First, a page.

Cody Teel is closing in fast on his quest for a second straight world bull riding championship.
The 21-year-old won Round 8 of the Wrangler National Finals Rodeo before 17,694 enthusiastic fans at the Thomas & Mack Center Thursday night and grabbed the average lead away from two-time World Champ J.W. Harris.
Harris still leads the world standings by a comfortable $37,019, but Teel could close that gap considerably with another round win plus the top average check. If he happens to win the final two rounds – yes, that would be four straight, which is unlikely – then he’d claim another gold buckle.
“I knew coming into this that I was a long shot to be able to win another gold buckle,” Teel said. “Mathematically I wasn’t, but I felt like the guys who were ahead of me would be hard to catch. My main goal was to win the Finals average and let the rest play out. It’s sure playing out right now, and I’m in good position and hoping to cover two more bulls.”
Teel, competing in his second Wrangler NFR, broke his left elbow and had surgery March 7 that required 10 screws and two plates. He was sidelined nearly three months and suffered a broken jaw shortly after returning to action. He’s competing with a metal plate in his chin.
“Obviously, at the start of this season I was wanting another gold buckle, but with the injuries this year, I’m happy to be here and in this spot,” Teel said. “I’m going for the average and if the world title comes with it, then it would be that much better.”
Teel rode for 78.5 points on JK Rodeo’s Pale Face, on a night when only three of the 15 cowboys managed to stay on for the full eight seconds.
“I never would’ve thought a 78 would win with this pen of bulls,” Teel said. “It was a great bunch of bulls that just had a bad night; you never know what’s going to happen and sometimes you get paid for just staying on. I kind of screwed it up at the end, but it still worked out.”
Teel was hanging off the side of the bull for the last few seconds of his ride, but made it to the whistle.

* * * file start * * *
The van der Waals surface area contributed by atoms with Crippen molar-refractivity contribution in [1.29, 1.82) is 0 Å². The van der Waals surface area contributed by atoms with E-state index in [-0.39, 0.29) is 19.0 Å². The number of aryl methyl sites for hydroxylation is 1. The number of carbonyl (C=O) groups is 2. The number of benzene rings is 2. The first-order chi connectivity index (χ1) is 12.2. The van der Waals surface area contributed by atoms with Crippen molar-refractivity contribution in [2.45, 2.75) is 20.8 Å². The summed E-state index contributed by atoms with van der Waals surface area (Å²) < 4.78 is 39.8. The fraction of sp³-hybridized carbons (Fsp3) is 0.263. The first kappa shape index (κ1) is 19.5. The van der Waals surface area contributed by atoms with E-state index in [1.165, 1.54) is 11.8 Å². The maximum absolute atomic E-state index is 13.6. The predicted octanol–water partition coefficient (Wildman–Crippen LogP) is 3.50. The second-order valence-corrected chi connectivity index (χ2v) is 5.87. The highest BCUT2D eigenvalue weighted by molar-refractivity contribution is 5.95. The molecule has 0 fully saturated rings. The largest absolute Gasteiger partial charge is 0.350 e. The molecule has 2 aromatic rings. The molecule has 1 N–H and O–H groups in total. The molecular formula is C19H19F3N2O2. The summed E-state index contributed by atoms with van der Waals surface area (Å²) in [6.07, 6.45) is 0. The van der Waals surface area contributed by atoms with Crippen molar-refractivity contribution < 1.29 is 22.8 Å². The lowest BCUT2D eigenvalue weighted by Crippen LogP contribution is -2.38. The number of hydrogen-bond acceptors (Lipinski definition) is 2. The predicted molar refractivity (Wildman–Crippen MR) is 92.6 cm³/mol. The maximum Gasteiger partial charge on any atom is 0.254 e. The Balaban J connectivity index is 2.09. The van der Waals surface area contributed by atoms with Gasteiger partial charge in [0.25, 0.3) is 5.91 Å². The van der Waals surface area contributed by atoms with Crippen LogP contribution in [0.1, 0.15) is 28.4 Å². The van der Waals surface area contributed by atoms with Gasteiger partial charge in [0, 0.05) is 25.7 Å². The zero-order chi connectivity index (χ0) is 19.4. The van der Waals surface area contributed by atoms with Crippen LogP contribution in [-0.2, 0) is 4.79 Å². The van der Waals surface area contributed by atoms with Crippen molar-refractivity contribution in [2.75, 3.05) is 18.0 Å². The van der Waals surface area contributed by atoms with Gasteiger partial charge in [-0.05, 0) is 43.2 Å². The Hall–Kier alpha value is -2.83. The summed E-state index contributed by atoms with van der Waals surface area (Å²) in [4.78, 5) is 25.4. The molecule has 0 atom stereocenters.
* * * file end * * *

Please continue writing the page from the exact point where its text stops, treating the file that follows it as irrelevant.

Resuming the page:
“The first thing I was wondering was how the heck did I get in this position?” he said. “To begin the ride, it felt great and I thought I was in total control, but by the end I was just trying to hold on and grit it out until the whistle. I guess I got a little too comfortable and lost my aggressiveness toward the end, but I got it done and it worked out.”
Teel became the second-youngest bull riding world champ last year at age 20; Bill Kornell was the youngest at age 19 in 1963.
Red-hot Jake Wright won his fourth round in eight days in the saddle bronc riding and seems poised to earn his first gold buckle. His twin brother, Jesse, claimed the world title last year and older brother Cody won the championship in 2008 and 2010.
Jake Wright is third in the average and leads the world standings with $175,535, nearly $21,000 more than runner-up Chad Ferley and third-place Cody Wright. Cort Scheer leads the average, with Jacobs Crawley second.
“If I keep doing what I’m doing I like my chances to win the world, but I have to ride well the next two nights,” Jake Wright said. “I came into this NFR just wanting to do better than I did last year, and I’ve done that. Everything else is icing on the cake from this point; I plan on doing this for a long time, so whatever happens this weekend is fine with me.”
Jake Wright shared two round wins last year and placed in two others. He’s earned $87,440 at this Finals, the most of any saddle bronc rider. He’s won four rounds here this week, and has two more shots at tying Billy Etbauer and Dan Mortensen’s record for most round wins at one NFR, which is five.